REVIEW | Bring Me the Horizon — “That’s the Spirit”


by Jordan Narloch

[Editor’s note: You can also read Hana Simons’s review of Bring Me the Horizon’s song “True Friends” here.]

When taking a trip through Bring Me The Horizon’s catalog, it’s not too hard to notice the style changes the band has undergone. Beginning with the deathcore, Count Your Blessings, Bring Me The Horizon have come a long way to get to their polished, hard rock sound. For many early fans, the band’s latest release, That’s The Spirit, may feel like a little bit of a betrayal.

In fact, Bring Me The Horizon’s previous release, Sempiternal, was most likely an act of disloyalty. Featuring the most drastic change in sound between albums, Sempiternal nearly abandoned the harsh screams, the heavy, intricate guitars, and the pulse-pounding drums. Instead, the introduction of keyboardist, Jordan Fish, allowed for electronic experimentation. Vocalist Oli Sykes mellowed out his growl, giving the English five-piece a chance at writing more melodic songs. This change was enough to draw me in as a fan, and with That’s The Spirit, it is clear they are willing to keep me.

That’s The Spirit runs in the same vein as Sempiternal, but takes the progression even further. Sykes foreshadowed the most notable change from previous albums in his 2014 Alternative Press Music Awards (APMA) speech. “When I got out of that rehab, I didn’t wanna f—— scream anymore; I wanted to sing it through the rooftops, and it’s all thanks to you. So thank you very much.” On That’s The Spirit, Sykes follows through with his promise as he sings the majority of every song. It’s easy to understand why this would frighten some; the band has been treated to major success such as selling out a headlining show at Wembley Arena (12,500 capacity) largely due to the vocalist’s unique style.

Surprisingly, Oli Sykes’ singing isn’t just acceptable; it’s downright impressive. “Doomed” begins with an eerie, electronic soft build up. The calm vocals cycle in a haunting fashion. Its effects are mesmerizing. The track progresses into a cynical, heavier chorus and that is when it happens. The scratchy, emotional vocals flow into a smooth falsetto, “I think we’re doomed.” From that moment on I knew the album would be nothing but a treat. “Follow You,” “Avalanche,” and “Oh No” are other tracks that truly let Sykes’ vocal reinvention shine. Sykes is not the only one who has changed either. “Happy Song” and “What You Need” feature a previously unseen, strong guitar and bass groove that carries each track. “Throne” even shows that drummer, Matt Nichols, is as rhythmic as he’s ever been, adapting to the band’s change perfectly.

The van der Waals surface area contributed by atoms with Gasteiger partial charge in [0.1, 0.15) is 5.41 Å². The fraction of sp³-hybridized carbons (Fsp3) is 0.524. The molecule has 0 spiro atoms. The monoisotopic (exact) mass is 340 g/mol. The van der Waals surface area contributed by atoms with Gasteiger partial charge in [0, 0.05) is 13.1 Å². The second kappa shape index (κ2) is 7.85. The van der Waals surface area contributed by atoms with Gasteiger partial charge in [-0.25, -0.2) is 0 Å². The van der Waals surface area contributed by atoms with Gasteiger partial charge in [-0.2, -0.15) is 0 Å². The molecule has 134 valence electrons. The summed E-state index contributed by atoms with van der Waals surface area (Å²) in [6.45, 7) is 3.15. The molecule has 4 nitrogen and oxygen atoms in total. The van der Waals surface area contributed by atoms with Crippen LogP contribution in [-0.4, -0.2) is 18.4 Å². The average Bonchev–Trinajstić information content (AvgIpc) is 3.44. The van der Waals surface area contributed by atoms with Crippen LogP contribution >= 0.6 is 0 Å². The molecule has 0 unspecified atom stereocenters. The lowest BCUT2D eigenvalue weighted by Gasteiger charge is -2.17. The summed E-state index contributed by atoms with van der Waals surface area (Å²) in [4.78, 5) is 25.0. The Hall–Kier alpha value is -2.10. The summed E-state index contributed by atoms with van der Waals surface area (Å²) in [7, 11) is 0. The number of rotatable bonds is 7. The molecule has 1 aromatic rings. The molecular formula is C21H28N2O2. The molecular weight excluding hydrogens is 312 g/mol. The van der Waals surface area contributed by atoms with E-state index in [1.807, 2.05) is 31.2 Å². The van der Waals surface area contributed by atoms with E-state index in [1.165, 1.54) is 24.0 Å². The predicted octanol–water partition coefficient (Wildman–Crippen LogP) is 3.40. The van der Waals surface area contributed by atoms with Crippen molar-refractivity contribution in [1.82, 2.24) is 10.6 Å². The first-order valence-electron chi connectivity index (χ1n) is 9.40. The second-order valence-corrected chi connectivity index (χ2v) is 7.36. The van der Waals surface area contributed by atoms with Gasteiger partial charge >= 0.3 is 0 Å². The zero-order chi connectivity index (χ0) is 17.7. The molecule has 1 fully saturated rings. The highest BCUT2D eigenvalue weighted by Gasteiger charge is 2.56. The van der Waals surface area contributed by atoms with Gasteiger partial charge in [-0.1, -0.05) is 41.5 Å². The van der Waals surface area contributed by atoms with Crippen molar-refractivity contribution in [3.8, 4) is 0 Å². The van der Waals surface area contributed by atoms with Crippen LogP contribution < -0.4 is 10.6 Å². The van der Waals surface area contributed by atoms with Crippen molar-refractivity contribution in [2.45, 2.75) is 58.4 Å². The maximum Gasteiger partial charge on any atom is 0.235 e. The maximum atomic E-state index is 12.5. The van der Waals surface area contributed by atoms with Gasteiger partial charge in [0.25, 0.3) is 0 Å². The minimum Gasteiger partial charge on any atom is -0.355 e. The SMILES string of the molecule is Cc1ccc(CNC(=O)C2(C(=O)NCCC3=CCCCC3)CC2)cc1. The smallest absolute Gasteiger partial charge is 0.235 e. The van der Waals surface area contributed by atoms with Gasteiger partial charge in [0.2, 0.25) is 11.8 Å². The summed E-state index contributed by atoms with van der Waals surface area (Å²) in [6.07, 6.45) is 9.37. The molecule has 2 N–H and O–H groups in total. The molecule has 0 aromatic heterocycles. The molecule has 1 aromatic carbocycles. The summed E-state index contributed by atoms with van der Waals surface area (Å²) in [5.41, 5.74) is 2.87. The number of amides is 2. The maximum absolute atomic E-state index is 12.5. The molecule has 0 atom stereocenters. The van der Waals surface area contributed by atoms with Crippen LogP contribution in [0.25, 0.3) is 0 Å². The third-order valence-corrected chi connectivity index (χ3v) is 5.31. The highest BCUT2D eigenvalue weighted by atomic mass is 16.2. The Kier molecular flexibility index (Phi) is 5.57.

The album isn’t only fascinating musically. That’s The Spirit almost functions as a concept album and a wonderfully cynical one at that. Many of the songs on the record reiterate that we are all doomed, life isn’t fair, it’s tough and you just have make the best of it. Songs like “Happy Song” and “True Friends” take a sarcastic approach. The former casually shrugs off deeper problems with a simpler cheerful tune. Meanwhile, the latter accepts the fact that friends are going to hurt you, but notes that it’s better to be “stabbed in the front” rather than in the back. “Throne” even encourages a little betrayal as it taunts, “throw me to the wolves, tomorrow I will come back leader of the whole pack.” The dark content is oddly hopeful, or at least satisfied with its stance. The album only falls to despair in “Drown” and “Avalanche,” but the metaphors and stories are so relatable, they assist in the act of searching for contentment in a poor situation.

Ultimately, Bring Me The Horizon’s latest effort stands out among the rest; whether “the rest” is their catalog or anyone else’s. It’s the band’s most musically cohesive work and the lyrical concept is unmatched. As a fan of the band’s more recent records, it would be hard to not be proud of the Sheffield boys’ latest and even harder not to fall in love with it.

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